- Ulaanbaatar is the worlds coldest capital city with average annual temperature of -1.3°C. Temperature in Ulaanbaatar can reach 33°C during the summer and down to -40°C in the winter.
- Mongolia is home to double-humped camels: Bactrian camels. They can be seen in Gobi Desert and near some nomadic establishments. These camels are very well adapted to withstand the extreme desert temperatures, with bodies made to store and preserve water for weeks. A very thirsty animal can drink 135 liters of water in c.a. 13 minutes.
- Mongolia is famous for its nomadic tradition and lifestyle. It is one of the last countries in the world to have such a high percentage of nomadic inhabitants (25-40%). It is also the most sparsely populated country in the world.
- Hospitality is a very important tradition in Mongolia. Guests are usually offered with the national drink called Airag, which is a fermented horse milk. Refusing the dink is considered very impolite. A guest is required to take a sip at least, if not drinking the whole glass.
I have to admit, Ulaanbaatar didn’t charm me at the first glance. Either because everything looked a bit greyish in the morning or because it looked to me like a huge industry zone divided between the coal power plants. Air pollution is a big problem in Mongolia. During the winter it almost never rains to wash the particles to the ground. That is why the air quality during the winter is beyond unhelthy standard given by WHO. In fact, the air is so bad that more and more children (but also the adults) experience breathing problems every year. Unfortunately, burning a raw coal is their principal source of energy and heating during the harsh winters. Switching to the processed coal (a bit cleaner form) is just too expensive for the country. Initiative for the air filters in the apartments is taking place now as an alternative solution. It is still in the process because the filters are also quite expensive and many people don’t have enough money to afford them.
For Mongolia, we booked a three-day tour to explore the national parks and nature. Our guide waited for us at the Ulaanbaatar main station with our driver ready and we headed immediately towards the nature. Here is what you can see in three days.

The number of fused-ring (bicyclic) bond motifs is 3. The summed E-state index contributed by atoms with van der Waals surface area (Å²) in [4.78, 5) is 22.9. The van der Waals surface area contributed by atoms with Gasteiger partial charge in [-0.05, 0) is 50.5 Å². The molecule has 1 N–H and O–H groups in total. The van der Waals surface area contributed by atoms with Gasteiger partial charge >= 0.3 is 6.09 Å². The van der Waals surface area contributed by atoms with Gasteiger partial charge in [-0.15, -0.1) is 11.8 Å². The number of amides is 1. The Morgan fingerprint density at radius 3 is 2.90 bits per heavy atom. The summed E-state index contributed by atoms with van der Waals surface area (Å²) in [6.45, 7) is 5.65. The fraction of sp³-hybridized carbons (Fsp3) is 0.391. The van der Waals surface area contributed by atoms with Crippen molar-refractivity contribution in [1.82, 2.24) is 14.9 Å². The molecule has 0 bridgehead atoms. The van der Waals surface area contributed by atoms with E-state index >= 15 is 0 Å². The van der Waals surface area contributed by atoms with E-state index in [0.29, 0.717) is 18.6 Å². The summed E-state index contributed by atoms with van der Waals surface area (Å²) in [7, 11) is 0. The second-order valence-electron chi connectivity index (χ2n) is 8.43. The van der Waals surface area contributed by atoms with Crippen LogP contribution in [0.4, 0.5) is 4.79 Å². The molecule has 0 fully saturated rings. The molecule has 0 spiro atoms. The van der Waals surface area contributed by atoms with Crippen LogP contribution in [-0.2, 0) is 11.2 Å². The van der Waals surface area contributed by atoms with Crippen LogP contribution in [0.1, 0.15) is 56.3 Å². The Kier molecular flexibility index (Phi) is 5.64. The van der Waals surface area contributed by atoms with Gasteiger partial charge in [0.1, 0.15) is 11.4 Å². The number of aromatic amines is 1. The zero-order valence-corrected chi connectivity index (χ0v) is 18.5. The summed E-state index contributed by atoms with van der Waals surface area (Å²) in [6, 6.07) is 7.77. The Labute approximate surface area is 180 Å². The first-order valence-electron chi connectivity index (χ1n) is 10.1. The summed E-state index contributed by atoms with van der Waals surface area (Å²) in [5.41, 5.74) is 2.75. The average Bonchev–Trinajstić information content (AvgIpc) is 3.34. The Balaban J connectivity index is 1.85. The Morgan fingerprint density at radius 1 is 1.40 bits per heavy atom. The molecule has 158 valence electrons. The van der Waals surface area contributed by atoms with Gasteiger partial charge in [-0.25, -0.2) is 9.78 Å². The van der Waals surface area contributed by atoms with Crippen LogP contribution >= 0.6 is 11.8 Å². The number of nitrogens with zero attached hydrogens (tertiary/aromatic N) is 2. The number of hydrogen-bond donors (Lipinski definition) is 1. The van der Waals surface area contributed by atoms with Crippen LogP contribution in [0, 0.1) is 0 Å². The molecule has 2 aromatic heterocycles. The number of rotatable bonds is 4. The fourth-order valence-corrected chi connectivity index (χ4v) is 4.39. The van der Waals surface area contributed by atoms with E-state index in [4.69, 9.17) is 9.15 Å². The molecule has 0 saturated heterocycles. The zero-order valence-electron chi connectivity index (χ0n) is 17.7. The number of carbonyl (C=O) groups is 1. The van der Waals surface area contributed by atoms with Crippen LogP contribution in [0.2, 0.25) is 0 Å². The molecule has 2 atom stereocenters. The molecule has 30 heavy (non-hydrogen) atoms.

This article is purely based on my diary entries from that tour.
Ghorki-Terelj national park
Terelj is located east from Ulaanbaatar. It takes approximately 2 hours by car to reach it. Here I have to share one interesting fact about driving. Interestingly, the steering wheel of the vehicle we were in was on the right side, although people drive on the right side too (just like in Europe, apart from UK). The guide told us that Japanese cars are cheaper bought in their original state, with steering wheel on the right, and more people buy the cars like that. Therefore, you can imagine the difficulties of overtaking cars on the road from that position. One should have a copilot to navigate him and warn him, like our driver had our guide.
First thing we visited was The Aryabal Buddhist temple and meditation center. A path led us uphills teaching us many buddhist mantras along the way through small signs citing different mantras. Our guide explained us some basic principles and history of the buddhism in Mongolia as well as some religious customs. We learned that you should walk three circles around the temple, clockwise, before entering it, as a sign of respect. On the way to the temple, as well as around it, there were many prayer wheels. According to the lineage texts on prayer wheels, they are used to accumulate wisdom and merit (good karma) and to purify negativities (bad karma). We followed our guide in spinning them (clockwise too), just in case. This was the first buddhist temple that I entered in. One has to take off the shoes before entering that colourful wooden building. I’ve never seen so many colours and decorations in one place before. Everything is made of wood and, often, built without using any nails. Just by inflating and enmeshing the wood. Incredible carvings and decorations all around. I was really impressed.